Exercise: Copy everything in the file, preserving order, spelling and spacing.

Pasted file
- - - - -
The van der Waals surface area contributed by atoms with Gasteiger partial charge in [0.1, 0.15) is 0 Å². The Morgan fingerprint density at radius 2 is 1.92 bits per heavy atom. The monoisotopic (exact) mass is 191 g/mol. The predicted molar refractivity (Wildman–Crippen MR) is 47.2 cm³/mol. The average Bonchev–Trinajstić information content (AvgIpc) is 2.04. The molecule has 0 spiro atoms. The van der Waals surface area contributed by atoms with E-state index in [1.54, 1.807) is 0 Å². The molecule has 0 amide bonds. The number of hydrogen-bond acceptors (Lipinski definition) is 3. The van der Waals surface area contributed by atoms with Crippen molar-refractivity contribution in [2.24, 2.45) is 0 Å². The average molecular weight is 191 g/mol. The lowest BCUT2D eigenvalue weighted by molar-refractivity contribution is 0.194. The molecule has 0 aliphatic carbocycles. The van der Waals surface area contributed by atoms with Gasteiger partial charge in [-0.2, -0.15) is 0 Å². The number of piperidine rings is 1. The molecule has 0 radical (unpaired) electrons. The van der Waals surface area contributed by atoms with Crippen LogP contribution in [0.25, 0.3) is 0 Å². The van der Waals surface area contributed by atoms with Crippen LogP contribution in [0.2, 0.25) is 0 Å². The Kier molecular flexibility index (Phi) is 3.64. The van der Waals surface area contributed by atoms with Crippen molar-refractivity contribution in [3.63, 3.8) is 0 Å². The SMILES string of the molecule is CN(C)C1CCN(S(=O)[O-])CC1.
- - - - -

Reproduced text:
The van der Waals surface area contributed by atoms with Gasteiger partial charge in [0.1, 0.15) is 0 Å². The Morgan fingerprint density at radius 2 is 1.92 bits per heavy atom. The monoisotopic (exact) mass is 191 g/mol. The predicted molar refractivity (Wildman–Crippen MR) is 47.2 cm³/mol. The average Bonchev–Trinajstić information content (AvgIpc) is 2.04. The molecule has 0 spiro atoms. The van der Waals surface area contributed by atoms with E-state index in [1.54, 1.807) is 0 Å². The molecule has 0 amide bonds. The number of hydrogen-bond acceptors (Lipinski definition) is 3. The van der Waals surface area contributed by atoms with Crippen molar-refractivity contribution in [2.24, 2.45) is 0 Å². The average molecular weight is 191 g/mol. The lowest BCUT2D eigenvalue weighted by molar-refractivity contribution is 0.194. The molecule has 0 aliphatic carbocycles. The van der Waals surface area contributed by atoms with Gasteiger partial charge in [-0.2, -0.15) is 0 Å². The number of piperidine rings is 1. The molecule has 0 radical (unpaired) electrons. The van der Waals surface area contributed by atoms with Crippen LogP contribution in [0.25, 0.3) is 0 Å². The van der Waals surface area contributed by atoms with Crippen LogP contribution in [0.2, 0.25) is 0 Å². The Kier molecular flexibility index (Phi) is 3.64. The van der Waals surface area contributed by atoms with Crippen molar-refractivity contribution in [3.63, 3.8) is 0 Å². The SMILES string of the molecule is CN(C)C1CCN(S(=O)[O-])CC1.